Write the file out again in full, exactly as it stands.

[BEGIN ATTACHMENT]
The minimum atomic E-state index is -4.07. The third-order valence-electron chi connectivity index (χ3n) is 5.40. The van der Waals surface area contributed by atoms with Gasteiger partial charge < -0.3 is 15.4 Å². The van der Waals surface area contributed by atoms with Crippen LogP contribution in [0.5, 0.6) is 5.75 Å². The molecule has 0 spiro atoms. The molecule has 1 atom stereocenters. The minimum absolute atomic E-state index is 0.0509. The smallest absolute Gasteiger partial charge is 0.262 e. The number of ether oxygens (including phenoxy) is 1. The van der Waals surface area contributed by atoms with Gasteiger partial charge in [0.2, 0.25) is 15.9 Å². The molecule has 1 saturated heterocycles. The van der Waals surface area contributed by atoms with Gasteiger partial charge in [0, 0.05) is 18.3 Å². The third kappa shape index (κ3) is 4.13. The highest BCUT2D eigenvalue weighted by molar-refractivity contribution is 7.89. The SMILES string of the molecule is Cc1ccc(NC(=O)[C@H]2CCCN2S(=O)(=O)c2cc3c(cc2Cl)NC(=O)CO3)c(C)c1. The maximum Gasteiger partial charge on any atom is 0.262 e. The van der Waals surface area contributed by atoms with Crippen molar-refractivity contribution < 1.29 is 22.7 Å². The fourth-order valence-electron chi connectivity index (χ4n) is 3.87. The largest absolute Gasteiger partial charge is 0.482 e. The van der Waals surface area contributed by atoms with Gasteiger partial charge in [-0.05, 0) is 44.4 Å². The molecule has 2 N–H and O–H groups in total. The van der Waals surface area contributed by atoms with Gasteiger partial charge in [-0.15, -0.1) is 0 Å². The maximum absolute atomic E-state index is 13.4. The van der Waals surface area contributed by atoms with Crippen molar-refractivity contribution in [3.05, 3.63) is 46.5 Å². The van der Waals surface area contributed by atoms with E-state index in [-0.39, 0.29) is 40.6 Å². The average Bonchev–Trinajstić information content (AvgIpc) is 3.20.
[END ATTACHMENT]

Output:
The minimum atomic E-state index is -4.07. The third-order valence-electron chi connectivity index (χ3n) is 5.40. The van der Waals surface area contributed by atoms with Gasteiger partial charge < -0.3 is 15.4 Å². The van der Waals surface area contributed by atoms with Crippen LogP contribution in [0.5, 0.6) is 5.75 Å². The molecule has 0 spiro atoms. The molecule has 1 atom stereocenters. The minimum absolute atomic E-state index is 0.0509. The smallest absolute Gasteiger partial charge is 0.262 e. The number of ether oxygens (including phenoxy) is 1. The van der Waals surface area contributed by atoms with Gasteiger partial charge in [0.2, 0.25) is 15.9 Å². The molecule has 1 saturated heterocycles. The van der Waals surface area contributed by atoms with Gasteiger partial charge in [0, 0.05) is 18.3 Å². The third kappa shape index (κ3) is 4.13. The highest BCUT2D eigenvalue weighted by molar-refractivity contribution is 7.89. The SMILES string of the molecule is Cc1ccc(NC(=O)[C@H]2CCCN2S(=O)(=O)c2cc3c(cc2Cl)NC(=O)CO3)c(C)c1. The maximum Gasteiger partial charge on any atom is 0.262 e. The van der Waals surface area contributed by atoms with Crippen molar-refractivity contribution < 1.29 is 22.7 Å². The fourth-order valence-electron chi connectivity index (χ4n) is 3.87. The largest absolute Gasteiger partial charge is 0.482 e. The van der Waals surface area contributed by atoms with Gasteiger partial charge in [-0.05, 0) is 44.4 Å². The molecule has 2 N–H and O–H groups in total. The van der Waals surface area contributed by atoms with Gasteiger partial charge in [-0.15, -0.1) is 0 Å². The maximum absolute atomic E-state index is 13.4. The van der Waals surface area contributed by atoms with Crippen molar-refractivity contribution in [3.05, 3.63) is 46.5 Å². The van der Waals surface area contributed by atoms with E-state index in [-0.39, 0.29) is 40.6 Å². The average Bonchev–Trinajstić information content (AvgIpc) is 3.20.